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Census of Population, 1910 [United States]: Oversample of Black-headed Households (ICPSR 9453)
Designed to facilitate analysis of the status of Blacks around the turn of the century, this oversample of Black-headed households in the United States was drawn from the 1910 manuscript census schedules. The sample complements the 1/250 Public Use Sample of the 1910 census manuscripts collected by Samuel H. Preston at the University of Pennsylvania: CENSUS OF POPULATION, 1910 [UNITED STATES]: PUBLIC USE SAMPLE (ICPSR 9166). Part 1, Household Records, contains a record for each household selected in the sample and supplies variables describing the location, type, and composition of the households. Part 2, Individual Records, contains a record for each individual residing in the sampled households and includes information on demographic characteristics, occupation, literacy, nativity, ethnicity, and fertility.
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Morgan, S. Philip, and Douglas Ewbank. Census of Population, 1910 [United States]: Oversample of Black-headed Households. ICPSR09453-v2. Ann Arbor, MI: Inter-university Consortium for Political and Social Research [distributor], 1990. http://doi.org/10.3886/ICPSR09453.v2
Persistent URL: https://doi.org/10.3886/ICPSR09453.v2
This study was funded by:
- United States Department of Health and Human Services. National Institutes of Health. Eunice Kennedy Shriver National Institute of Child Health and Human Development (NICHD 1-R01-HD18651, and NICHD 1-R01-HD-25856)
- University of Pennsylvania. University Research Foundation
Scope of Study
Universe: Manuscript census records for 1910 from counties with at least 10 percent of the population African-American (Negro, Black, or Mulatto) located in nine states where a large number of counties had at least this same proportion of African-Americans (Maryland, Virginia, North Carolina, Florida, Kentucky, Tennessee, Arkansas, Louisiana, and Texas). The four states with the largest population of Blacks (South Carolina, Alabama, Mississippi, and Georgia) were excluded from the oversample because the 1/250 Public Use Sample (referred to above) provided sufficient cases for most analyses.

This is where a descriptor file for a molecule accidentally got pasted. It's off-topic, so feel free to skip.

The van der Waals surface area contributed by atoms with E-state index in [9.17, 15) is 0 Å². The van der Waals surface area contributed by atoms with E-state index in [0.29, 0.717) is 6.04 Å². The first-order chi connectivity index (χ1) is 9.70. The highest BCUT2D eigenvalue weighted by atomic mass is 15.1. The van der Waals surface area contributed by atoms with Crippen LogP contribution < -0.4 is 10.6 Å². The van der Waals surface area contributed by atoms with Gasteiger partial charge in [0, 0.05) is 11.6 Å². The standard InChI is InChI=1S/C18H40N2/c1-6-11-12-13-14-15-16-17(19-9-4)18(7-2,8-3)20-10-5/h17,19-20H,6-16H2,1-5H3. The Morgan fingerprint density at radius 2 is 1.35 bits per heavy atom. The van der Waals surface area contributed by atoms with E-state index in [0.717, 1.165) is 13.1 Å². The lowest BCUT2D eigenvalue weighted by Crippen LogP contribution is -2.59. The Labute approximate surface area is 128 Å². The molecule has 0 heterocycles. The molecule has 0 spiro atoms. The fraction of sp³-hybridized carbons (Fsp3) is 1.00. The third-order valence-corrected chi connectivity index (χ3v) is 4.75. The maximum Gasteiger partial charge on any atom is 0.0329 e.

The data contain blanks and alphabetic characters. This oversample can be combined with the 1/250 Public Use Sample by differential weighting of households (or individuals) by county of enumeration as described in the User's Guide.
Sample: Sampling was carried out using computer software that randomly selected households based on the manuscript census microfilm reel number, sequence, and page and line number, with two different sampling fractions. Counties in Maryland, Kentucky, and Texas were sampled using a 0.01 sampling fraction, while a 0.005 sampling fraction was employed in Virginia, North Carolina, Florida, Tennessee, and Arkansas. In Louisiana, both fractions were utilized to test optimum sampling fractions.
United States Bureau of the Census 1910 manuscript schedules
Extent of Processing: ICPSR data undergo a confidentiality review and are altered when necessary to limit the risk of disclosure. ICPSR also routinely creates ready-to-go data files along with setups in the major statistical software formats as well as standard codebooks to accompany the data. In addition to these procedures, ICPSR performed the following processing steps for this data collection:
- Created variable labels and/or value labels.
Original ICPSR Release: 1990-12-04
- 2010-09-01 SAS, SPSS, and Stata setups have been added to this data collection.
- 2006-01-12 All files were removed from dataset 3 and flagged as study-level files, so that they will accompany all downloads.
- Citations exports are provided above.
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